Sydney Observatory electrical clocks and chronometers
Sydney Observatory electrical clocks and chronometers, 1881, from 'Astronomical Results, 1879-80-81', H C Russell, copied Powerhouse Museum, April 2008. Photographer unknown. Museum of Applied Arts and Sciences.

Emeritus Professor Norman Heckenberg

MAAS Research Fellowship

Commencing July 2021

Project Title: Making Time the Ferries Run On

This project is based on Sydney Observatory, and is inspired by the Powerhouse collection, which includes several objects from Prouds Electric Clocks and Scientific Instruments. In 1913, newly established Prouds Electric Clocks and Scientific Instruments installed an innovative network of electric clocks on the ferry wharves at Circular Quay. These were controlled by a master clock in the Harbour Trust Building that was in turn synchronised to a clock in the Sydney Observatory over a dedicated telephone line. This implies that the clocks on the floating wharves were correct within a few seconds. Professor Norman Heckenberg hopes to find archival and perhaps even material evidence of how this remarkable, probably world-beating, service was achieved.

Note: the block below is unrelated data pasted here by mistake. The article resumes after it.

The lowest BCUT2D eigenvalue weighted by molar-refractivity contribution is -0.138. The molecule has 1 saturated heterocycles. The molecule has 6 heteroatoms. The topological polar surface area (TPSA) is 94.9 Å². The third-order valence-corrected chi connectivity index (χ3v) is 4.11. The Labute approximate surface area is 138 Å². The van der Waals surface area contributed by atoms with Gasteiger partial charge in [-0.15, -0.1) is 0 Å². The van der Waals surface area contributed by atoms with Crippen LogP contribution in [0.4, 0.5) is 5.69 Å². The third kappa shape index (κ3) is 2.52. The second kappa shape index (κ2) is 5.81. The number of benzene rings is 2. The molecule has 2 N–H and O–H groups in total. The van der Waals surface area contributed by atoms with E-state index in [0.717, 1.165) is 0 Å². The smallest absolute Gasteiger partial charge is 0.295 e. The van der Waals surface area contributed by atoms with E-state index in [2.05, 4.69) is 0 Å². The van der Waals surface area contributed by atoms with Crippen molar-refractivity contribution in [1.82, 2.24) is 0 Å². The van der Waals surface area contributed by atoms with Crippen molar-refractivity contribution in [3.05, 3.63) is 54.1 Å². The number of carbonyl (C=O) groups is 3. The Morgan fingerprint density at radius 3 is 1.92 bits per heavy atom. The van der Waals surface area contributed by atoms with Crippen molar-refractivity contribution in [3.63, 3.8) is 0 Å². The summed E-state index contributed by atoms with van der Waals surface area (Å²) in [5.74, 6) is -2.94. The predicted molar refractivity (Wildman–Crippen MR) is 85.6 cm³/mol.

Emeritus Professor Norman Heckenberg’s research work at the University of Queensland was mostly associated with lasers and their applications. He is best known for work on optical phase singularities or ‘optical vortices’, but has also made significant contributions in laser dynamics, nonlinear optics, and laser chaos. For many years he worked with Professor Halina Rubinsztein-Dunlop to build up the research program of the Centre for Biophotonics and Laser Science. This included work on hyperpolarised gas NMR, fluorescence spectroscopy, super-resolution microscopy, quantum dot spectroscopy, and laser tweezers and the angular momentum of light. They also initiated a successful program in quantum atom optics, including studies of the quantum properties of Bose-Einstein Condensates. In 2010 Dr Timo Nieminen and Professor Heckenberg obtained renewed ARC funding for a theoretical and experimental project on cellular-scale optically fabricated and optically driven micromachines which is being drawn into closer connection with the biologically oriented work. He spent sabbatical years at Heriot-Watt University in Edinburgh, Istituto Nazionale di Ottica in Florence, and Columbia University in New York City, with shorter periods in Glasgow, Oxford and Barcelona.